Why doesn't my cat purr?
If your cat doesn't purr, it doesn't mean he's unhappy. Behaviourist Francesca Riccomini explains...
Q My friend has a moggy who is about 15 months old. He came from a litter of six kittens, all in good condition. He left this home when he was about eight weeks old and is in excellent health, but he has never purred.
Do you think he left his mother too young or perhaps missed out by going to a home where there were no other cats around so never learnt how to purr? His vet says that he has no physical defects.
Behaviourist Francesca Riccomini says: Most cats do purr, although the readiness with which they offer this behaviour varies, as does the volume and intensity of the sound. However, some cats never purr at all, so your friend's pet is not unique. It doesn't mean his life is lacking in any way, that he is unhappy or has endured any emotional trauma. Read our advice about keeping your cat happy at home.
We still don't understand exactly how the cat's purr is produced - it is thought that it probably requires some complicated mechanism involving the vocal cords and the respiratory and cardiovascular systems. It's possible for perfectly healthy cats to have a deficit in some area that simply means they don't produce the sound, but we would not necessarily see anything untoward.
It is rather disappointing for owners of such pets, as we get so much pleasure from hearing our companion felines purring contentedly when they are relaxed and happy in our company. Apart from keeping these 'silent few' happy, there really isn't anything that can be done to encourage purring. Sadly, it either happens or it doesn't.?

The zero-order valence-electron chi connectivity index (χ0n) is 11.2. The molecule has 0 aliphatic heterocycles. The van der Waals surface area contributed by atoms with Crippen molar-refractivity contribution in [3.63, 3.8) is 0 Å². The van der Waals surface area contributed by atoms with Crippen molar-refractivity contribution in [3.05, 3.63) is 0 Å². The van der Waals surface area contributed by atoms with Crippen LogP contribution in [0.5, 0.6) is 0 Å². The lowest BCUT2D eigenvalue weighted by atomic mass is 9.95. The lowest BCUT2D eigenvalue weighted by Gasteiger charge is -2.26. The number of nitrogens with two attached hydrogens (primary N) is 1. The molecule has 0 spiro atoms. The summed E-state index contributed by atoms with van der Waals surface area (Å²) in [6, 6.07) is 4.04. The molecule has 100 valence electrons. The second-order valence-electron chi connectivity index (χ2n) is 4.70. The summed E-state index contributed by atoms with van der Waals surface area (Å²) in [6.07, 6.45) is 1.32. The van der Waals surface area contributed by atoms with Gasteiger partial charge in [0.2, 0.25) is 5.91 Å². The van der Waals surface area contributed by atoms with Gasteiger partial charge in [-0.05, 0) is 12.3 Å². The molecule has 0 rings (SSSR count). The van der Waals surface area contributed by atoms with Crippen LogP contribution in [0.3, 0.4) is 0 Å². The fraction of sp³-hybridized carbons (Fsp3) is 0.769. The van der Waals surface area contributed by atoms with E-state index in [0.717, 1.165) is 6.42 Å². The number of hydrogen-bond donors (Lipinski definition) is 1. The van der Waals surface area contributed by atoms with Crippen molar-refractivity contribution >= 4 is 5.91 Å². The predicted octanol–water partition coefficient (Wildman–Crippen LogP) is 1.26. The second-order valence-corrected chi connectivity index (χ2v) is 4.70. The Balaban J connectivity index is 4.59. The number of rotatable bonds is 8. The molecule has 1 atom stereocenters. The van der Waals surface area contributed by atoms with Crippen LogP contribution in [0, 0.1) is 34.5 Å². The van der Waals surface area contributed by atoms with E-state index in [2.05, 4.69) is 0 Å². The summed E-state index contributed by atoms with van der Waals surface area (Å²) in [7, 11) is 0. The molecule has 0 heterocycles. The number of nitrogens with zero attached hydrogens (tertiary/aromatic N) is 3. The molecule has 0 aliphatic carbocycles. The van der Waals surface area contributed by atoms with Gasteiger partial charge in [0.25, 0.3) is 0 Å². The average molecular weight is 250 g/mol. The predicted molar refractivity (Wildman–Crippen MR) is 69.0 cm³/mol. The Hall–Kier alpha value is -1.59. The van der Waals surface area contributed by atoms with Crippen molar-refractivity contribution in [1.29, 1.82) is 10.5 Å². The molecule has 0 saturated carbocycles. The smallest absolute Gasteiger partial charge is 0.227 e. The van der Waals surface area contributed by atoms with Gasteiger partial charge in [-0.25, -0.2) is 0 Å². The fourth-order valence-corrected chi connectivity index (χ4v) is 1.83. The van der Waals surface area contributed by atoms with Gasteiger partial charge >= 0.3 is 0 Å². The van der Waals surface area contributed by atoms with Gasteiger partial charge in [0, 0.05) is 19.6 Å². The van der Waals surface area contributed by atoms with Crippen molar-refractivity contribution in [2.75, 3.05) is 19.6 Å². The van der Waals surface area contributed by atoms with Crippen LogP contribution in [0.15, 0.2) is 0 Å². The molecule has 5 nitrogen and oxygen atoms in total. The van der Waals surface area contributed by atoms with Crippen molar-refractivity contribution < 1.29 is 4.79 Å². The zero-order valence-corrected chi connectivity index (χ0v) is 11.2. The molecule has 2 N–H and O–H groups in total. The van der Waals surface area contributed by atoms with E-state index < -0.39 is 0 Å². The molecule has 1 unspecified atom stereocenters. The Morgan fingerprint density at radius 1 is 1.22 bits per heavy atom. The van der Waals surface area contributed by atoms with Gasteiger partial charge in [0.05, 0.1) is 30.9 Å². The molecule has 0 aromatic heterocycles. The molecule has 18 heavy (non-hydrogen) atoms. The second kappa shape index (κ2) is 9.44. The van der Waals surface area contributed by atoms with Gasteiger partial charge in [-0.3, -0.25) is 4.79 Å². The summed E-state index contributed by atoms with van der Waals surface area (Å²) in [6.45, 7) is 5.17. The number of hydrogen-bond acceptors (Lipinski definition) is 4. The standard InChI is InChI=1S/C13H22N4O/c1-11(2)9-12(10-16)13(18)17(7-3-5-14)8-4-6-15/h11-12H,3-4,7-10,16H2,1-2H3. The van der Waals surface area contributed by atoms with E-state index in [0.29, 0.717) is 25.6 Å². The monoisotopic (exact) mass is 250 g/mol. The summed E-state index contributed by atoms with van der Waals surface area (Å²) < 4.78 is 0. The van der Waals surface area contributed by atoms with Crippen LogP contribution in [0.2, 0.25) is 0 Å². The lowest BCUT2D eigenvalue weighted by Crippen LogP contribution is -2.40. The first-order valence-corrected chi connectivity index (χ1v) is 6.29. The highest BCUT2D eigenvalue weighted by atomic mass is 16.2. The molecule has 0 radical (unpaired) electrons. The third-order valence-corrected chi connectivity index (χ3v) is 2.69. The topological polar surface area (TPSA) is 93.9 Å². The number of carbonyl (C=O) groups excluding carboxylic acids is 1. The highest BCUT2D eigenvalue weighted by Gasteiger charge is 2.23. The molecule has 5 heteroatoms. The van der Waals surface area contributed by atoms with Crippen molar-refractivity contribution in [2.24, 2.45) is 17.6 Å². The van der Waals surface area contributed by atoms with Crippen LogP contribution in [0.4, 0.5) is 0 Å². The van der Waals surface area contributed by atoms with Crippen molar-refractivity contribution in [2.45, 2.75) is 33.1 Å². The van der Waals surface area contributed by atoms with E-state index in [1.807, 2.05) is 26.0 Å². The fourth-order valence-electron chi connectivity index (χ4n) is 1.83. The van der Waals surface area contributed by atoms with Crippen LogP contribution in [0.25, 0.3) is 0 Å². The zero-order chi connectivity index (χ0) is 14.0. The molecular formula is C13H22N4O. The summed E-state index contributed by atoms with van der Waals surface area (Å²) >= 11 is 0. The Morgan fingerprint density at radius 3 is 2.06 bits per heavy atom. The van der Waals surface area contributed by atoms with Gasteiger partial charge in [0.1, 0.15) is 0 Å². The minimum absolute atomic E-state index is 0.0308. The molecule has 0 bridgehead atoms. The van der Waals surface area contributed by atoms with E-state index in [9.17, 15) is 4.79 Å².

Facts about cat purrs
- Adult cats purr mainly when being fed or stroked
- According to Leslie Lyons of the UC Davis Veterinary School of Medicine, purring is probably the result of an evolutionary advantage for cats. Another study from the University of Sussex suggests that cats may have developed a 'soliciting purr' to obtain food and attention from humans
- Newborn kittens are blind and deaf so follow the vibrations of their mother's purr as a directional guide to find her milk
- Other species in the cat family that also purr include the bobcat, cheetah, lynx and puma. There is some dispute over whether the big cats such as the tiger, lion and leopard also purr
- The purr is produced when the cat is both inhaling and exhaling
- Domestic cats purr at a frequency of 25 to 150 vibrations per second
- There have been many studies about the healing power of the purr - it has been proven to lower blood pressure and alleviate depression in humans
- Scientists have found that purring is 'pitched' at a frequency that serves as pain relief as well as stimulating growth in bones and muscles
- Although we normally assume a cat purrs because they are joyful, they also purr when they are stressed or in pain. It is thought the purr may release endorphins, which help soothe or calm the cat
- It is thought that the sound of a purr is produced by blood flow through a large vein in the cat's chest cavity, the noise of which is amplified by air in the windpipe passing through two membranous folds (known as false vocal cords) behind the actual vocal cords
- The average cat purrs at a volume of 25 decibels. A cat called Smokey claimed the Guinness World Record for 'Loudest purr by a domestic cat' in 2011 having been recorded at 67.7 decibels! Smokey was feature in the June 2012 issue of Your Cat magazine - watch our video to listen to Smokey's record-breaking purr!